This is Scientific American — 60-Second Science. I'm Jason Goldman.
Pigeons. Ever since humans established permanent agricultural settlements, we've lived side-by-side with the birds—or, as some people call them, rats with wings. They walk on our sidewalks, roost on our buildings, and eat our leftovers. But soon pigeons may help us identify risks to public health.
"What we're doing here in my lab is we're assessing how we can use something that's been considered a pest that people actively try to exterminate: the pigeon. How can we use it to better the environment for not only ourselves but for pigeons and for other wildlife?"
U.C. Davis neurobiologist Rebecca Calisi. She looked at lead levels in blood samples from more than 800 injured pigeons brought to a New York City wildlife rehabilitation center. And she compared those to lead levels in blood samples collected from children by the New York City Department of Health in routine screening efforts. The results were published in the journal Chemosphere.
"The neighborhoods where children have high rates of lead toxicity, that's where we saw pigeons with high blood lead levels...so this is a proof of concept kind of project."
Most pigeons will live out their lives within just two kilometers of the place they hatched, so the birds may be able to help researchers develop a detailed map of the risk of toxic lead exposure.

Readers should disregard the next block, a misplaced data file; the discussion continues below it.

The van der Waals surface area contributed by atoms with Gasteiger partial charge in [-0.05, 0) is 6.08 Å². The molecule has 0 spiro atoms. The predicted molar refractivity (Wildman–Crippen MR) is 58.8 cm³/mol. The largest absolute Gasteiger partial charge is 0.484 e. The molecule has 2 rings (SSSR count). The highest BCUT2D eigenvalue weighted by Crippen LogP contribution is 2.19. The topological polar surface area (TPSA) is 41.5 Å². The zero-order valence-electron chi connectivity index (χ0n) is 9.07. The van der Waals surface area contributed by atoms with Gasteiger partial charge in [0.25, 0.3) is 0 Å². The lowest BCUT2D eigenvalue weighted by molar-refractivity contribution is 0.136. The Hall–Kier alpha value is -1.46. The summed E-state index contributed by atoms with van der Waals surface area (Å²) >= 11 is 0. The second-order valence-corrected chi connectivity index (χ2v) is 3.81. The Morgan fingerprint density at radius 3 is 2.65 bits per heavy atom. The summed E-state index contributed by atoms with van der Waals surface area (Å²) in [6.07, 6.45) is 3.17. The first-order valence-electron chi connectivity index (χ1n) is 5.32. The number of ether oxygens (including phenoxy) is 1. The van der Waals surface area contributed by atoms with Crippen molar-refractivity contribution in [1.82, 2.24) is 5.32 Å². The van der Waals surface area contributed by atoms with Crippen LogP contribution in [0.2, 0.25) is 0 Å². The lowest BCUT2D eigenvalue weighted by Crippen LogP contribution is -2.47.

In people, especially kids, lead exposure can affect intelligence, brain development, social skills and memory. Having demonstrated that pigeons can pinpoint areas with high lead contamination, Calisi thinks that the birds can help researchers zero in on other potential environmental hazards as well.
"The thing is, we don't know what to test for right now. We know to test for lead, but what about certain pesticides? Or fire retardants are a big problem these days. We're not sure what the problems are. So instead of drawing a ton of blood from children and putting them through all these tests, why not use an animal that shares our environment, the pigeon, and test for a whole suite of different potential harmful pollutants?"
So rather than dismissing them as rats with wings, why not think of them as...lab rats with wings?
Thanks for listening for Scientific American — 60-Second Science Science. I'm Jason Goldman.
鸽子 。自从人类建立永久性农业定居点以来，鸽子就一直与我们生活在一起，甚至有一些人称鸽子是有翅膀的老鼠 。鸽子走在人行道上，栖息在建筑楼顶，吃我们的剩饭剩菜 。但是不久以后鸽子可能会帮助我们确定公共卫生风险 。
丽贝卡·卡利斯是加州大学戴维斯分校的神经生物学家 。她对纽约市野生动物康复中心800多只受伤鸽子血液样本中的铅含量进行了研究 。并将这些同从纽约市卫生局常规检查中收集来的儿童血液样本中的铅含量进行了比较 。结果发表在《Chemosphere》杂志上 。
对人们来说，尤其是对孩子来说，铅暴露会影响智力、大脑发育、社会技能和记忆力 。卡利斯已经证明鸽子可以确定高铅污染的地区，她认为鸟类也可以帮助研究人员发现其他潜在的环境危害 。
“问题是，目前我们不知道要怎么检测 。我们知道要检测铅，但特定的农药呢？也许现在阻燃剂也是一个大问题 。但是我们不确定是什么问题 。所以我们没有没有提取孩子的大量血液样本进行测试，而是用动物血液，也就是鸽子的血液来测试各种潜在有害污染物 。”
谢谢大家收听科学美国人——60秒科学 。我是杰森·古德曼 。
1. ever since 自从；打…以后一直；
例句：She leave school three year ago and have work as a nurse ever since.
2. live out （在某处或某种境况下）度过余生；
例句：Gein did not stand trial but lived out his days in a mental asylum.
3. zero in on 全神贯注于（问题或主题）；
例句：They zeroed in on the suspicious man.
4. instead of 代替…；而不是…；
例句：Instead of pressing forward, they drew back.
5. rather than 而非；胜于；而不是；
例句：Rather than risk a bad crossing, he postponed his journey.